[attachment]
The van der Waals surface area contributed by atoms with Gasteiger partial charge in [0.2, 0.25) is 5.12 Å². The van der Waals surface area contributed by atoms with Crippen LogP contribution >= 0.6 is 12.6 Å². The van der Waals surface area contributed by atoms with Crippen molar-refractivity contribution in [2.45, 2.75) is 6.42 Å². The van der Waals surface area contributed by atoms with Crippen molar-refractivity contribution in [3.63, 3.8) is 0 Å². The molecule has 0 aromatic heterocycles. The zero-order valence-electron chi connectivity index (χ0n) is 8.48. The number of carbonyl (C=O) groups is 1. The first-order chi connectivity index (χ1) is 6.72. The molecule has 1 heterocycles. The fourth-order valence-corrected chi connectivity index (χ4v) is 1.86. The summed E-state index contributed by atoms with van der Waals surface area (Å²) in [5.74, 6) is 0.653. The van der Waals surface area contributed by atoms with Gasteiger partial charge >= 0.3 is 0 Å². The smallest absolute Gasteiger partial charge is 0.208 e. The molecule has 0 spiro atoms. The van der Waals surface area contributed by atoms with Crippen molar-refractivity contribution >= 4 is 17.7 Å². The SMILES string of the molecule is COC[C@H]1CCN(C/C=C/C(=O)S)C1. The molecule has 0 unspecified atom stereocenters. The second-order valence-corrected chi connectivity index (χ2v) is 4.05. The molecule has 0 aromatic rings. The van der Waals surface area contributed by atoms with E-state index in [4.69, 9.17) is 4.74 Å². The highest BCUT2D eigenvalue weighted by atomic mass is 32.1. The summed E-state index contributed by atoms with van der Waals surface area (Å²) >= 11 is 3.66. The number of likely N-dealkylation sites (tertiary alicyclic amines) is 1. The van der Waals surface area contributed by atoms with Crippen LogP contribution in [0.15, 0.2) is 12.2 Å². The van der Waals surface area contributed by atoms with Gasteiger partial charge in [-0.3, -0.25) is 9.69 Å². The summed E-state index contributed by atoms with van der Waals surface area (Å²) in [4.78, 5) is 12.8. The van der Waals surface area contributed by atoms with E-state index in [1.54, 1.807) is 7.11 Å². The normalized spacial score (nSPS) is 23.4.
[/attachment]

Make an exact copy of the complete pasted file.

The van der Waals surface area contributed by atoms with Gasteiger partial charge in [0.2, 0.25) is 5.12 Å². The van der Waals surface area contributed by atoms with Crippen LogP contribution >= 0.6 is 12.6 Å². The van der Waals surface area contributed by atoms with Crippen molar-refractivity contribution in [2.45, 2.75) is 6.42 Å². The van der Waals surface area contributed by atoms with Crippen molar-refractivity contribution in [3.63, 3.8) is 0 Å². The molecule has 0 aromatic heterocycles. The zero-order valence-electron chi connectivity index (χ0n) is 8.48. The number of carbonyl (C=O) groups is 1. The first-order chi connectivity index (χ1) is 6.72. The molecule has 1 heterocycles. The fourth-order valence-corrected chi connectivity index (χ4v) is 1.86. The summed E-state index contributed by atoms with van der Waals surface area (Å²) in [5.74, 6) is 0.653. The van der Waals surface area contributed by atoms with Gasteiger partial charge >= 0.3 is 0 Å². The smallest absolute Gasteiger partial charge is 0.208 e. The molecule has 0 spiro atoms. The van der Waals surface area contributed by atoms with Crippen molar-refractivity contribution >= 4 is 17.7 Å². The SMILES string of the molecule is COC[C@H]1CCN(C/C=C/C(=O)S)C1. The molecule has 0 unspecified atom stereocenters. The second-order valence-corrected chi connectivity index (χ2v) is 4.05. The molecule has 0 aromatic rings. The van der Waals surface area contributed by atoms with E-state index in [4.69, 9.17) is 4.74 Å². The highest BCUT2D eigenvalue weighted by atomic mass is 32.1. The summed E-state index contributed by atoms with van der Waals surface area (Å²) >= 11 is 3.66. The number of likely N-dealkylation sites (tertiary alicyclic amines) is 1. The van der Waals surface area contributed by atoms with Crippen LogP contribution in [0.15, 0.2) is 12.2 Å². The van der Waals surface area contributed by atoms with Gasteiger partial charge in [-0.3, -0.25) is 9.69 Å². The summed E-state index contributed by atoms with van der Waals surface area (Å²) in [4.78, 5) is 12.8. The van der Waals surface area contributed by atoms with E-state index in [1.54, 1.807) is 7.11 Å². The normalized spacial score (nSPS) is 23.4.